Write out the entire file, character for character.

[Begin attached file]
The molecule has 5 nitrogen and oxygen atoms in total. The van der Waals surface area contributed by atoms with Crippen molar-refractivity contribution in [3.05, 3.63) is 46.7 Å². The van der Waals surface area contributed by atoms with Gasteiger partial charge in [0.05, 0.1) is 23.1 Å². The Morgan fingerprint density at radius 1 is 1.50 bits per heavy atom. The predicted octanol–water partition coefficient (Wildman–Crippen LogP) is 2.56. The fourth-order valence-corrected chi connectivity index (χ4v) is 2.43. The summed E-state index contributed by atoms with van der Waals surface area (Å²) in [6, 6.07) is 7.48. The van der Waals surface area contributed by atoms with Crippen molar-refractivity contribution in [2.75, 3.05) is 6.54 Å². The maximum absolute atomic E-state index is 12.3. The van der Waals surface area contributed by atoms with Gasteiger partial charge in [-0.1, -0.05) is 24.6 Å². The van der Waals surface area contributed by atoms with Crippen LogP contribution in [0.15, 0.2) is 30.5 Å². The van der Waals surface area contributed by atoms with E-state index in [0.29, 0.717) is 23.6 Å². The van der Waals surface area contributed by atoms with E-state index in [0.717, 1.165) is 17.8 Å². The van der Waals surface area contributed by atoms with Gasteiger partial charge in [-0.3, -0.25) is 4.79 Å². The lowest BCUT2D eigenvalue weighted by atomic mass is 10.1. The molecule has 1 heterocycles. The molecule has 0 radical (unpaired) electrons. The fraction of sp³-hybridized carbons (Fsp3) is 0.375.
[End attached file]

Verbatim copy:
The molecule has 5 nitrogen and oxygen atoms in total. The van der Waals surface area contributed by atoms with Crippen molar-refractivity contribution in [3.05, 3.63) is 46.7 Å². The van der Waals surface area contributed by atoms with Gasteiger partial charge in [0.05, 0.1) is 23.1 Å². The Morgan fingerprint density at radius 1 is 1.50 bits per heavy atom. The predicted octanol–water partition coefficient (Wildman–Crippen LogP) is 2.56. The fourth-order valence-corrected chi connectivity index (χ4v) is 2.43. The summed E-state index contributed by atoms with van der Waals surface area (Å²) in [6, 6.07) is 7.48. The van der Waals surface area contributed by atoms with Crippen molar-refractivity contribution in [2.75, 3.05) is 6.54 Å². The maximum absolute atomic E-state index is 12.3. The van der Waals surface area contributed by atoms with Gasteiger partial charge in [-0.1, -0.05) is 24.6 Å². The van der Waals surface area contributed by atoms with Crippen LogP contribution in [0.15, 0.2) is 30.5 Å². The van der Waals surface area contributed by atoms with E-state index in [0.29, 0.717) is 23.6 Å². The van der Waals surface area contributed by atoms with E-state index in [0.717, 1.165) is 17.8 Å². The van der Waals surface area contributed by atoms with Gasteiger partial charge in [-0.3, -0.25) is 4.79 Å². The lowest BCUT2D eigenvalue weighted by atomic mass is 10.1. The molecule has 1 heterocycles. The molecule has 0 radical (unpaired) electrons. The fraction of sp³-hybridized carbons (Fsp3) is 0.375.